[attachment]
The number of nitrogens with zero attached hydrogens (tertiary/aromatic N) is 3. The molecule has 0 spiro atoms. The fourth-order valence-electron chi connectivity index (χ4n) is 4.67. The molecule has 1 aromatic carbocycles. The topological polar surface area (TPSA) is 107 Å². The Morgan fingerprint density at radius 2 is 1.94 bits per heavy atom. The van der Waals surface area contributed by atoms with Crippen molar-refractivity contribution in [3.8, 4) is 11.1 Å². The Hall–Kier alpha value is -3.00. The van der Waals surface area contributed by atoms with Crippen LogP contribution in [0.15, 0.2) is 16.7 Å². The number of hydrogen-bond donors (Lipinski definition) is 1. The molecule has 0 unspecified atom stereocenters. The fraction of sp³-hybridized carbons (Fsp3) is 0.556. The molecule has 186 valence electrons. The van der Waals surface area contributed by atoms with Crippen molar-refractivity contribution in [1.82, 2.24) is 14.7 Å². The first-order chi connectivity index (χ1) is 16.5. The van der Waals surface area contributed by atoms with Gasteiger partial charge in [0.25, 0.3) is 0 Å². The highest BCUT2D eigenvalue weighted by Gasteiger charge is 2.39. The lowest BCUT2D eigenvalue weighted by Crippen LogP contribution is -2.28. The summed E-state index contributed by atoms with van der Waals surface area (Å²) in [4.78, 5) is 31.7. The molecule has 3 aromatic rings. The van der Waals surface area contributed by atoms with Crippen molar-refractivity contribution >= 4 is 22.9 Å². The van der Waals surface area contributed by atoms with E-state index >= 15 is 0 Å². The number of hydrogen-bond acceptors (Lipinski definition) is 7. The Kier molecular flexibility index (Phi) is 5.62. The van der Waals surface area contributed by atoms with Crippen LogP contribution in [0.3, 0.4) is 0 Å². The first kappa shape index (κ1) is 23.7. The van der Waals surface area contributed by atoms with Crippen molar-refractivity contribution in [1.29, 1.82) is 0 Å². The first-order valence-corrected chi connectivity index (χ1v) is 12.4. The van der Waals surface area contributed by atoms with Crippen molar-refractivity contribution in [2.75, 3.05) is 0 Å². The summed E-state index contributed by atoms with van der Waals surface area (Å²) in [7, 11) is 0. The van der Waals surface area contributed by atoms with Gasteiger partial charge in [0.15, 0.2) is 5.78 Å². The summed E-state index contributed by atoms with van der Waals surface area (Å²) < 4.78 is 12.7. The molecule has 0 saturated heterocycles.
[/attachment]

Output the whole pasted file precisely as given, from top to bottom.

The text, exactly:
The number of nitrogens with zero attached hydrogens (tertiary/aromatic N) is 3. The molecule has 0 spiro atoms. The fourth-order valence-electron chi connectivity index (χ4n) is 4.67. The molecule has 1 aromatic carbocycles. The topological polar surface area (TPSA) is 107 Å². The Morgan fingerprint density at radius 2 is 1.94 bits per heavy atom. The van der Waals surface area contributed by atoms with Crippen molar-refractivity contribution in [3.8, 4) is 11.1 Å². The Hall–Kier alpha value is -3.00. The van der Waals surface area contributed by atoms with Crippen LogP contribution in [0.15, 0.2) is 16.7 Å². The number of hydrogen-bond donors (Lipinski definition) is 1. The molecule has 0 unspecified atom stereocenters. The fraction of sp³-hybridized carbons (Fsp3) is 0.556. The molecule has 186 valence electrons. The van der Waals surface area contributed by atoms with Crippen molar-refractivity contribution in [1.82, 2.24) is 14.7 Å². The first-order chi connectivity index (χ1) is 16.5. The van der Waals surface area contributed by atoms with Gasteiger partial charge in [0.25, 0.3) is 0 Å². The highest BCUT2D eigenvalue weighted by Gasteiger charge is 2.39. The lowest BCUT2D eigenvalue weighted by Crippen LogP contribution is -2.28. The summed E-state index contributed by atoms with van der Waals surface area (Å²) in [4.78, 5) is 31.7. The molecule has 3 aromatic rings. The van der Waals surface area contributed by atoms with Crippen molar-refractivity contribution >= 4 is 22.9 Å². The van der Waals surface area contributed by atoms with E-state index >= 15 is 0 Å². The number of hydrogen-bond acceptors (Lipinski definition) is 7. The Kier molecular flexibility index (Phi) is 5.62. The van der Waals surface area contributed by atoms with Crippen LogP contribution in [0.3, 0.4) is 0 Å². The first kappa shape index (κ1) is 23.7. The van der Waals surface area contributed by atoms with Crippen molar-refractivity contribution in [1.29, 1.82) is 0 Å². The first-order valence-corrected chi connectivity index (χ1v) is 12.4. The van der Waals surface area contributed by atoms with Crippen molar-refractivity contribution in [2.75, 3.05) is 0 Å². The summed E-state index contributed by atoms with van der Waals surface area (Å²) in [7, 11) is 0. The van der Waals surface area contributed by atoms with Gasteiger partial charge in [0.15, 0.2) is 5.78 Å². The summed E-state index contributed by atoms with van der Waals surface area (Å²) < 4.78 is 12.7. The molecule has 0 saturated heterocycles.